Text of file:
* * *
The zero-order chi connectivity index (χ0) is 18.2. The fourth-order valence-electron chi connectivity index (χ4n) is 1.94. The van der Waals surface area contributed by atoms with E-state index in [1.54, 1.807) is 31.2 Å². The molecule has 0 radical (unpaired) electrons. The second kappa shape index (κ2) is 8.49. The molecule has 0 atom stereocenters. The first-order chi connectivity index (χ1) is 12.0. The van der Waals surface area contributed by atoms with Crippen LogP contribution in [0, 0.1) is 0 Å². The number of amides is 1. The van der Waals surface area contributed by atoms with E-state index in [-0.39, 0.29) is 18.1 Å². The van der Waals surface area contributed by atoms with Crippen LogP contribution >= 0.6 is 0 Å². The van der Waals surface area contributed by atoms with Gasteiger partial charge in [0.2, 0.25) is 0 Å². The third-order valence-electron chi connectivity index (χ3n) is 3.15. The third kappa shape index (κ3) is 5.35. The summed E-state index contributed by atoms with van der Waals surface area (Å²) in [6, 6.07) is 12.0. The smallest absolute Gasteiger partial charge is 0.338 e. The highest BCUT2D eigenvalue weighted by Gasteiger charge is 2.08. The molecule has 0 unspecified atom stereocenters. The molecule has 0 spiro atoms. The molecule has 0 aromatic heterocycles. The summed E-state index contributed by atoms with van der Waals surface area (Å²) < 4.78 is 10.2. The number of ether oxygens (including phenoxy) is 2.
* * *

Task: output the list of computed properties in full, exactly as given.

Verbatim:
The zero-order chi connectivity index (χ0) is 18.2. The fourth-order valence-electron chi connectivity index (χ4n) is 1.94. The van der Waals surface area contributed by atoms with E-state index in [1.54, 1.807) is 31.2 Å². The molecule has 0 radical (unpaired) electrons. The second kappa shape index (κ2) is 8.49. The molecule has 0 atom stereocenters. The first-order chi connectivity index (χ1) is 12.0. The van der Waals surface area contributed by atoms with Crippen LogP contribution in [0, 0.1) is 0 Å². The number of amides is 1. The van der Waals surface area contributed by atoms with E-state index in [-0.39, 0.29) is 18.1 Å². The van der Waals surface area contributed by atoms with Crippen LogP contribution >= 0.6 is 0 Å². The van der Waals surface area contributed by atoms with Gasteiger partial charge in [0.2, 0.25) is 0 Å². The third-order valence-electron chi connectivity index (χ3n) is 3.15. The third kappa shape index (κ3) is 5.35. The summed E-state index contributed by atoms with van der Waals surface area (Å²) in [6, 6.07) is 12.0. The smallest absolute Gasteiger partial charge is 0.338 e. The highest BCUT2D eigenvalue weighted by Gasteiger charge is 2.08. The molecule has 0 unspecified atom stereocenters. The molecule has 0 spiro atoms. The molecule has 0 aromatic heterocycles. The summed E-state index contributed by atoms with van der Waals surface area (Å²) < 4.78 is 10.2. The number of ether oxygens (including phenoxy) is 2.